There’s a group of people who, for moral reasons, would actually prefer a world with no people in it. They even have a strategy for bringing that world about: we should cease procreating so that we intentionally die out as a species. These grim folks are called antinatalists, “antinatalism” meaning the opposition to human birth. There are roughly two kinds of antinatalism (AN), what I’ll call the misanthropic and the compassionate kinds. Both kinds prescribe the termination of human life by stopping the procreative replenishment of our species. But while the misanthropic antinatalist is motivated by contempt for human nature, the compassionate sort is opposed to suffering and thus takes the suicide of our species to be only a dire means towards the elimination of that mental state. (Compassionate antinatalists are often called “philanthropic,” but this is a confusing name, since although the Greek roots of that word mean love of people, the English word implies a concern for human advancement, whereas an antinatalist’s compassion is perfectly tragic.) Moreover, both kinds of AN have a moral defense: the misanthrope wants to extinguish humans because of our wickedness or our morally significant deficiencies, while the lover of people wants to eliminate, once and for all, the evil of human suffering.

An Arch-Villain’s Doomsday Scheme

You’re likely already familiar with the outlook of misanthropic AN, from comic books and pulp science fiction: the cartoon super-villain is a classic misanthrope, or hater of humans, often building a doomsday weapon to destroy humankind, leaving himself as the planet’s sole possessor. But the cartoon villain typically allows his plan to be foiled, whether by hiring buffoons for henchmen or by giving away the details of his plan to the hero in a gratuitous monologue, to fulfill the subtextual logic of sadomasochism: the dominator needs victims to satisfy his sadistic impulses, so to finally kill off all weaklings and rivals, by way of a sadistic frenzy, is to err on sadistic grounds. Sadism is a form of parasitism. But the misanthropic antinatalist isn’t sadistic; instead, she’s opposed to human nature and thus to all people including herself. Thus, the misanthrope would participate in her scheme by not sexually reproducing, as opposed to hiding her children in the last generation so that they could inherit the world. Mind you, the sadist too, after cleansing the planet of everyone else, would likely commit suicide for having foolishly failed to maintain the parasitic ideal of sadism. Indeed, the misanthrope and the cartoon villain have much else in common, especially if the super-villain justifies his actions by regarding himself as superhuman: both have contempt for humans in general, both have a plan for our extinction, and although the misanthropic antinatalist’s plan isn’t particularly invasive, the misanthrope needn’t be merely an antinatalist. That is, if you think all human beings are depraved and worthy of death, you needn’t tiptoe around the issue by, say, writing pamphlets to convince people to hate themselves, to doubt the chance of human progress, and thus to refrain from procreating; instead, you might take the bull by the horns and devise a coercive doomsday scenario. After all, if people are evil or so myopic that we lack the right to propagate our species, our freedom and rationality needn’t be respected.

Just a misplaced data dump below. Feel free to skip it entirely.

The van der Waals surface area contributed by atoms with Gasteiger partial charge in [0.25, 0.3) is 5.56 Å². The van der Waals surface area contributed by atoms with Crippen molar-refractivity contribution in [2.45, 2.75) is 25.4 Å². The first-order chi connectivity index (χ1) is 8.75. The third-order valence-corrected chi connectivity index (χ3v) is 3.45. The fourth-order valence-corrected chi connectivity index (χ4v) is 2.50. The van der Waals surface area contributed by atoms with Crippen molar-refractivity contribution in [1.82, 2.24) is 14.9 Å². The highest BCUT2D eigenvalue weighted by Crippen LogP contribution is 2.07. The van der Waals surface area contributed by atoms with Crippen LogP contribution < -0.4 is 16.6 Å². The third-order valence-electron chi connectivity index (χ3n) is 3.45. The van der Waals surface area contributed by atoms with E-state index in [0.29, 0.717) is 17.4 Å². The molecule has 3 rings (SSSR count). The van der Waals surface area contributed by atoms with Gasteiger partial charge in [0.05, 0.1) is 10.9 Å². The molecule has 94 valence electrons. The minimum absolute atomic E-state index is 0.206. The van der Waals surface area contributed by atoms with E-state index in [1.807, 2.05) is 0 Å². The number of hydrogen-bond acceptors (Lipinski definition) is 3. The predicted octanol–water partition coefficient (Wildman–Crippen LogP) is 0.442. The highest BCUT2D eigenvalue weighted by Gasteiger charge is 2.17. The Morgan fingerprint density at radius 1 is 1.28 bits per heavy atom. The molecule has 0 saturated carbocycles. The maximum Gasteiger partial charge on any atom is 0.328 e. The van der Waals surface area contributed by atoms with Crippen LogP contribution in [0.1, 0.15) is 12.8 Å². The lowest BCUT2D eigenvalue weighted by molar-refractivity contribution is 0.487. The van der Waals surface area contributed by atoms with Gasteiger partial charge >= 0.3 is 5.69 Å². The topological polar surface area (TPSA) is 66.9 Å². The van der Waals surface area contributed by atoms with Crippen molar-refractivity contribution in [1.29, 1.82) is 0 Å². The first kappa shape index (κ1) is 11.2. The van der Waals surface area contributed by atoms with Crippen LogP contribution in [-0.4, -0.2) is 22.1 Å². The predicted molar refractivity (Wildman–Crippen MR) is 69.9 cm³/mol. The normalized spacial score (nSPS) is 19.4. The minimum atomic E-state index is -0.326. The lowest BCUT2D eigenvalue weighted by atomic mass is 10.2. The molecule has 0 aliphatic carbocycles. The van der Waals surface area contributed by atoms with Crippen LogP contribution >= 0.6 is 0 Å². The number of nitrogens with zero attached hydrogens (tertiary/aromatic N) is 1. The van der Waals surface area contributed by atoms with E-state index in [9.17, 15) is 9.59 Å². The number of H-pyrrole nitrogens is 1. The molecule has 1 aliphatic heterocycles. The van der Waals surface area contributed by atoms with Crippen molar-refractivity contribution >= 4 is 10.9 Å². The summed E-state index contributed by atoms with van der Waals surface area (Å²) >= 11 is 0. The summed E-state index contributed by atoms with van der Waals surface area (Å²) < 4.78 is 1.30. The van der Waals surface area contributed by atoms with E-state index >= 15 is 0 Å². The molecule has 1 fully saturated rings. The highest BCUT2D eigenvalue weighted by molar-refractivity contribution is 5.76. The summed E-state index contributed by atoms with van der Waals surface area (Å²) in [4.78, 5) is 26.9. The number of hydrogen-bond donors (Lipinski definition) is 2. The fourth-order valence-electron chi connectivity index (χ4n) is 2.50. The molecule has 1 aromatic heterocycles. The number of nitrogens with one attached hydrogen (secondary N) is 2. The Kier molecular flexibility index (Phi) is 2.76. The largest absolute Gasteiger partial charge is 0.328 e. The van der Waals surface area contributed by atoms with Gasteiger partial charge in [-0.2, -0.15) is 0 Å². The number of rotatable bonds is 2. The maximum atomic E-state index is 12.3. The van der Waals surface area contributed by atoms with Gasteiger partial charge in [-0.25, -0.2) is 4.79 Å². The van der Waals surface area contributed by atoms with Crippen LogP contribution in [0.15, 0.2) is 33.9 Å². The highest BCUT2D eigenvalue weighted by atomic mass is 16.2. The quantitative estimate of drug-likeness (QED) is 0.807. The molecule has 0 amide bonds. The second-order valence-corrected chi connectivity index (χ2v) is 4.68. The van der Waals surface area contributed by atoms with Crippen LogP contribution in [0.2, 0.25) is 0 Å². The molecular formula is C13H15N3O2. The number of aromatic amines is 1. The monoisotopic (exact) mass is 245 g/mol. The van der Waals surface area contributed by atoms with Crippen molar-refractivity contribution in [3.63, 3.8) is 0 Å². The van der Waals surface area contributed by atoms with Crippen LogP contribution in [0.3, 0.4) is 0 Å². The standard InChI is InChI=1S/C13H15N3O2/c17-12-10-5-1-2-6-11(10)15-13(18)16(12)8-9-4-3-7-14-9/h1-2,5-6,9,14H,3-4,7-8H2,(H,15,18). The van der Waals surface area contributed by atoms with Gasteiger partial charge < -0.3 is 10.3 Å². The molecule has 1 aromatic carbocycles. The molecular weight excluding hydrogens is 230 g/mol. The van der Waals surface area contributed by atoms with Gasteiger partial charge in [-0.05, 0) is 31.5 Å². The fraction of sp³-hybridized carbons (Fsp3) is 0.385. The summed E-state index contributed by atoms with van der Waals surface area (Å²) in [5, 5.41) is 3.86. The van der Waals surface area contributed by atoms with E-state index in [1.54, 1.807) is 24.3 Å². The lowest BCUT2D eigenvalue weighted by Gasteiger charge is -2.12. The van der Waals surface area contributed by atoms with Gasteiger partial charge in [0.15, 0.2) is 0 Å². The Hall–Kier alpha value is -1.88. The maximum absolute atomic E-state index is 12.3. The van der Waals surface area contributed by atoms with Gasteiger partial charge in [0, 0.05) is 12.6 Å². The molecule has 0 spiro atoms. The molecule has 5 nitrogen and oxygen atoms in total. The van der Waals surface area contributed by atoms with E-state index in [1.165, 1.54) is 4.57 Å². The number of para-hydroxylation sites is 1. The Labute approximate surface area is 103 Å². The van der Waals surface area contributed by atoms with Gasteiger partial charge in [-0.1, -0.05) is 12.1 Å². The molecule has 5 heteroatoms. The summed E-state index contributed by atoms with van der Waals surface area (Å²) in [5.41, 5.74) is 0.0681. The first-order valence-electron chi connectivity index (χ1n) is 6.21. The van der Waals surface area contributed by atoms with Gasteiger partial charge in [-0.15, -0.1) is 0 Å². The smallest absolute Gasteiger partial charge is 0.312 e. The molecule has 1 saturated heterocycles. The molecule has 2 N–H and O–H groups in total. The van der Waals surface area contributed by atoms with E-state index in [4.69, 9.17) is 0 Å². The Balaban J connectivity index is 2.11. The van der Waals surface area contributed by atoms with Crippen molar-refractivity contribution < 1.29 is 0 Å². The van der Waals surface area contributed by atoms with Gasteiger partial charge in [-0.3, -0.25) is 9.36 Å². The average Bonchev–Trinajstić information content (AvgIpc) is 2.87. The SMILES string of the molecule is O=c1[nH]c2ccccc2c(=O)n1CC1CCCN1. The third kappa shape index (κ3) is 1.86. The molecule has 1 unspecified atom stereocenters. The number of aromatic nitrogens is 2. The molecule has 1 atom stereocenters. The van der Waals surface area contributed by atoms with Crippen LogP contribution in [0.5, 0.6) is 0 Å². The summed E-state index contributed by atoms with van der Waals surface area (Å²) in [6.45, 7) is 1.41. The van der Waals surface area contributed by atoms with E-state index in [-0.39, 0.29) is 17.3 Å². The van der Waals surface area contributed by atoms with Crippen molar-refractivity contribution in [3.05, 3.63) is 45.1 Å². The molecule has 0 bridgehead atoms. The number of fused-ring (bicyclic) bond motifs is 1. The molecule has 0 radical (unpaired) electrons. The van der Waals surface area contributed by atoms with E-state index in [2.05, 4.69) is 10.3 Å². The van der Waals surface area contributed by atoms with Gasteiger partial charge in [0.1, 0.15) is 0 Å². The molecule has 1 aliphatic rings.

Monday, November 19, 2012

The Emptiness of Postmodern Art (and of its Consumers)

The social critic Camille Paglia has lamented in a recent radio interview that there’s currently a dearth of great, nourishing art in the West. After their predecessors killed God, she says, postmodern secular humanists have failed to replace theistic religion with a high culture featuring worthwhile art. On the contrary, modern rationalism, with its paeans to technoscientific progress towards utopia, gave way to postmodern cynicism, irony, and sneering at all ideals, myths and faiths, including the longing for atheistic spirituality. Current Western art tends to be trash, Paglia says, because postmodernists have no conviction that any work can be a testament for all times.